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BY PETER SCHUTZ

Last chance

The evidence provided by an American lie detector test supports the conviction that the sentencing of six men for the 1976 rape-murder of medical student Ľudmila Cervanová was one of the grossest injustices committed in this country since its independence in 1993.

The evidence provided by an American lie detector test supports the conviction that the sentencing of six men for the 1976 rape-murder of medical student Ľudmila Cervanová was one of the grossest injustices committed in this country since its independence in 1993.

Indeed, now that the results of the testing of four of the men have been published in the Týždeň weekly, we can regard the final verdict of the Supreme Court from December last year confirming the guilt of all of the men and raising the sentences of three of them as a fatal mistake.

It is possible that an exceptional individual who can control his physiological functions could fool a lie detector test. It is even possible that four such miracle workers could be found in Nitra, or 200 of them in a country of five million. But the likelihood that four of them would find themselves accused of a single crime is about the same as winning a lottery.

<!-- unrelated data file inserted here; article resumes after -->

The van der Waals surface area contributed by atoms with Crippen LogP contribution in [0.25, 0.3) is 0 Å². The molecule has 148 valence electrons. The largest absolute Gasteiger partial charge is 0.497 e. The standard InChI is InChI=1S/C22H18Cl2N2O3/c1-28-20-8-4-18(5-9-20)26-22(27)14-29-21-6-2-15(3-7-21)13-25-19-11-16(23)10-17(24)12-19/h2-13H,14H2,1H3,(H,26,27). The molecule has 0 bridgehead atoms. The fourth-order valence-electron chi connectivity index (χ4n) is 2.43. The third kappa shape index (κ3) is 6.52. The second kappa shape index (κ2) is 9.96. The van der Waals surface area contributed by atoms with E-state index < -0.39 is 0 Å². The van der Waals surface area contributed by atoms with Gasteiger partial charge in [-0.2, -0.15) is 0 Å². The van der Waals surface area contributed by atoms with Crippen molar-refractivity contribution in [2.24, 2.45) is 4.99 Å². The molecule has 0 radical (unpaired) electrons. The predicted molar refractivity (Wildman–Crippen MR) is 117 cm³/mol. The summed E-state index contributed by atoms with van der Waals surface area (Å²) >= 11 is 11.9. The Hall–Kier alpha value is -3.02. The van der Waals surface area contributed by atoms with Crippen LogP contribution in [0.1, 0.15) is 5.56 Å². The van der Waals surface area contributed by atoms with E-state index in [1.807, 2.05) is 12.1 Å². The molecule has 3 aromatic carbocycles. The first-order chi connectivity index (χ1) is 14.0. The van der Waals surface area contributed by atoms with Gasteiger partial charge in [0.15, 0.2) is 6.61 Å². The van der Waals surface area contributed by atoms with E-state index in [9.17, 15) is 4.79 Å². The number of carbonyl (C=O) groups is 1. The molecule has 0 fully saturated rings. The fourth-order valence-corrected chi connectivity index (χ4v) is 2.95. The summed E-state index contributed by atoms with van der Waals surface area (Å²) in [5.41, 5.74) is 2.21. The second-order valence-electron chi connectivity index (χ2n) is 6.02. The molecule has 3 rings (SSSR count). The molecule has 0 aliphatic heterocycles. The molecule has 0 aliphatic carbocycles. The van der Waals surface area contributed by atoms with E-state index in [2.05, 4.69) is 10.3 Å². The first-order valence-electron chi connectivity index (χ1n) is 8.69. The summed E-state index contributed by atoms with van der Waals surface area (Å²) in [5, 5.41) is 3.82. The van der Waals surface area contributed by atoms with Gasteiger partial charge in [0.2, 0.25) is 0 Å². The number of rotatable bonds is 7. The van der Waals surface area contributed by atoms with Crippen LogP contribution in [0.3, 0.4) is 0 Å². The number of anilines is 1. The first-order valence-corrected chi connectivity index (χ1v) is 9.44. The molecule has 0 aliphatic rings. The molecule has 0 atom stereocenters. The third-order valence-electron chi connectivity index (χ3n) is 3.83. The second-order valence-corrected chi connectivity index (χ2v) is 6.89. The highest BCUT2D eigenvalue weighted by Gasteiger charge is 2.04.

Slovakia's judges and prosecutors can all say that the results of the testing in the case of four of the Cervanová accused is not proof. However, given that the law is supposed to serve justice and not the other way around, these test results are enough of a reason to re-open the Cervanová case, even if the law formally does not admit such a possibility.

It would be enough of a reason even if the verdict handed down by the Michalík Supreme Court senate had been convincing and not based on confessions secured during communism that the men said were forced out of them by brutal methods. The fact, also, that the court rejected 8,000 pages of evidence found in a secret police archives in Levoča as "irrelevant to the material evidence" (along with various other faulty decisions) left a huge question mark over the verdict even before it was read out. Following the tests conducted by the US expert Patrick T. Coffey, these doubts are now insupportable.

The comment made by Michalík as he read out the verdicts - "the accused are fortunate that Slovakia does not have the death penalty" - reeks of bias (they weren't executed in 1982, even when it was possible). The extraordinary legal appeal submitted by the counsel for the defense is now the last chance that the Slovak justice system has for giving the Cervanová accused - and the country as a whole - a fair trial.


Sme, February 27

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